The Official Online RBS 6 Nations Store is open. The store has everything you need to get behind your team during the RBS 6 Nations, plus the store is now fully stocked with a much wider range of rugby merchandise.
A lesser leader might have been crushed by the weight of history hovering above him six minutes into the second half as a packed Millennium Stadium roared in disbelief.
During a momentary break in a sudden Welsh onslaught, McCaw took swift stock of a deteriorating situation.
Stephen Jones would cut the deficit to a single point as soon as he had finished teeing the ball up, Wales appeared to have grabbed the game by the throat and New Zealand would have to survive the next ten minutes without their substitute flanker Daniel Braid, then trudging off towards the sin-bin.
If that didn't tell McCaw that he had a crisis on his hands, then the raucous sound of the crowd belting out their favourite battle hymn, Bread of Heaven, most certainly did.
At that precise moment, six minutes into the second half in Cardiff last Saturday night, the All Blacks were in fleeting danger of a defeat which would have registered higher on the Richter Scale than their last one in the same stadium, the World Cup quarter-final against France three years earlier.
McCaw denied that the thought of losing ever crossed his mind. 'We don't think like that,' he said. 'Start thinking like that and things go wrong. You think only about how you can get your game going again.'
A question, therefore, of attitude. New Zealand pulled through because they expected to win, albeit aided and abetted by the opposition committing a few cardinal sins.
Far from blasting through the door which they had prised ajar, Wales conceded ten points and the match while Braid served his ten minutes.
Wales will rarely have a better chance of breaking their most forbidding psychological barrier.
Now they go into the greatest annual international event of all, the RBS 6 Nations, as the only one of the six not to have taken a Southern Hemisphere scalp.
England managed two (Australia, Samoa), Ireland two (Samoa, Argentina), Scotland two (South Africa, Samoa), France two (Fiji, Argentina), Italy one (Fiji).
For all that, there were a few severe reality checks along the way.
France careered into one of shocking severity, conceding 46 points to Australia in the last 32 minutes.
England, having announced their revival by out-playing the Wallabies, ended up being bullied into submission by the Springboks which made Scotland's win over the World Cup holders the
previous week all the more satisfying.
The next trick for Andy Robinson in the Scots' resurgence under his coaching will be to do something about a try return of two from the last eight matches.
Ireland, beaten in the two games which mattered most, against South Africa and New Zealand, will hope to be all the better in the New Year for Paul O'Connell's return to fill the void caused by his long-term injury.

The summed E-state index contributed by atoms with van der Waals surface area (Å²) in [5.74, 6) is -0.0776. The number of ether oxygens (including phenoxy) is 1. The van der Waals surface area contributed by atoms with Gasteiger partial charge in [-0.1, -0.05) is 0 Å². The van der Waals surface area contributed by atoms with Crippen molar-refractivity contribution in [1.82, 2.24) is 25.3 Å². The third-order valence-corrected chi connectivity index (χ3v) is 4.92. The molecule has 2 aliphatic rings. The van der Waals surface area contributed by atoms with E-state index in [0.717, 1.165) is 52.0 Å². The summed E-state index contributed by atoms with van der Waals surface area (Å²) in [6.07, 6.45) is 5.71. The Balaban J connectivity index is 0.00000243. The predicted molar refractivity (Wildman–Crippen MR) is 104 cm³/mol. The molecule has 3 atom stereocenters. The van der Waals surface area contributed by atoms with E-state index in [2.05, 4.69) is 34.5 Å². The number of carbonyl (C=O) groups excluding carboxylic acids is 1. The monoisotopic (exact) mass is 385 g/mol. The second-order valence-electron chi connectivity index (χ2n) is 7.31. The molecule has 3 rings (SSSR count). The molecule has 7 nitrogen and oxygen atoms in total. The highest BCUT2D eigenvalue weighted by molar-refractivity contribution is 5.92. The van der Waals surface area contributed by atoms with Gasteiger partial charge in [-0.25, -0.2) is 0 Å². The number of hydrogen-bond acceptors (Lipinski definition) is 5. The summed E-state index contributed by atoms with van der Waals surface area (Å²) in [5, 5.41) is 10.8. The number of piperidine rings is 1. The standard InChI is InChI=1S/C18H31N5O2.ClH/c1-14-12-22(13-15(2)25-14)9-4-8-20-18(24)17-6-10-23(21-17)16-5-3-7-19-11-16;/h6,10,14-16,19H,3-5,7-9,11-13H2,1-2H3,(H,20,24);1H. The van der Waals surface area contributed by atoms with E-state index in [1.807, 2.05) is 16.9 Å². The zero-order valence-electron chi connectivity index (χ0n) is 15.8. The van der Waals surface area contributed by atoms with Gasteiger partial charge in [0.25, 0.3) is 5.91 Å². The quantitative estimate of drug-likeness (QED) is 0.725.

They will be aware that the Azzurri, first up in Rome on February 5, have found a prodigious goalkicker in Mirco Bergamasco whose bombardment of eight penalties against Fiji in Modena equalled the Italian record set by Diego Dominguez in the mid-Nineties.
Wales, whose Friday night extravaganza against England in Cardiff can be guaranteed to give the old tournament an electrifying start, hope by then to have reassembled a back line capable of exploiting the scrum dominance built around their incomparable tighthead, Adam Jones.
For all the glitter of those absentees waiting in the wings -- Shane Williams, Leigh Halfpenny, Jamie Roberts and Gavin Henson -- Jones has proved himself the most valuable Welsh player of all.
The best November XV:
15 Mils Muliaina (New Zealand)
14 James O'Connor (Australia)
13 Brian O'Driscoll (Ireland)
12 Ma'a Nonu (New Zealand)
11 Hosea Gear (New Zealand)
10 Dan Carter (New Zealand)
9 Ben Youngs (England)
1 Rodrigo Roncero (Argentina)
2 Bismark du Plessis (South Africa)
3 Adam Jones (Wales)
4 Bakkies Botha (South Africa)
5 Victor Matfield (South Africa)
6 Stephen Ferris (Ireland)
7 Richie McCaw (New Zealand)
8 Kieran Read (New Zealand).
16 Mario Ledesma (Argentina)
17 Dan Cole (England)
18 Alun-Wyn Jones (Wales)
19 Pierre Spies (South Africa)
20 Will Genia (Australia)
21 Conrad Smith (New Zealand)
22 Kurtley Beale (Australia)
And how they fared over the month, country by country:
P W D L Tries F-A
New Zealand 4 4 0 0 18-4
Australia 4 3 0 1 14-5
South Africa 4 3 0 1 7-6
Ireland 4 2 0 2 8-7
England 4 2 0 2 6-8
France 3 2 0 1 4-7
Scotland 3 2 0 1 1-9
Italy 3 1 0 2 2-4
Argentina 3 1 0 2 1-3
Fiji 3 0 1 2 2-4
Wales 4 0 1 3 6-11
Samoa 3 0 0 3 4-5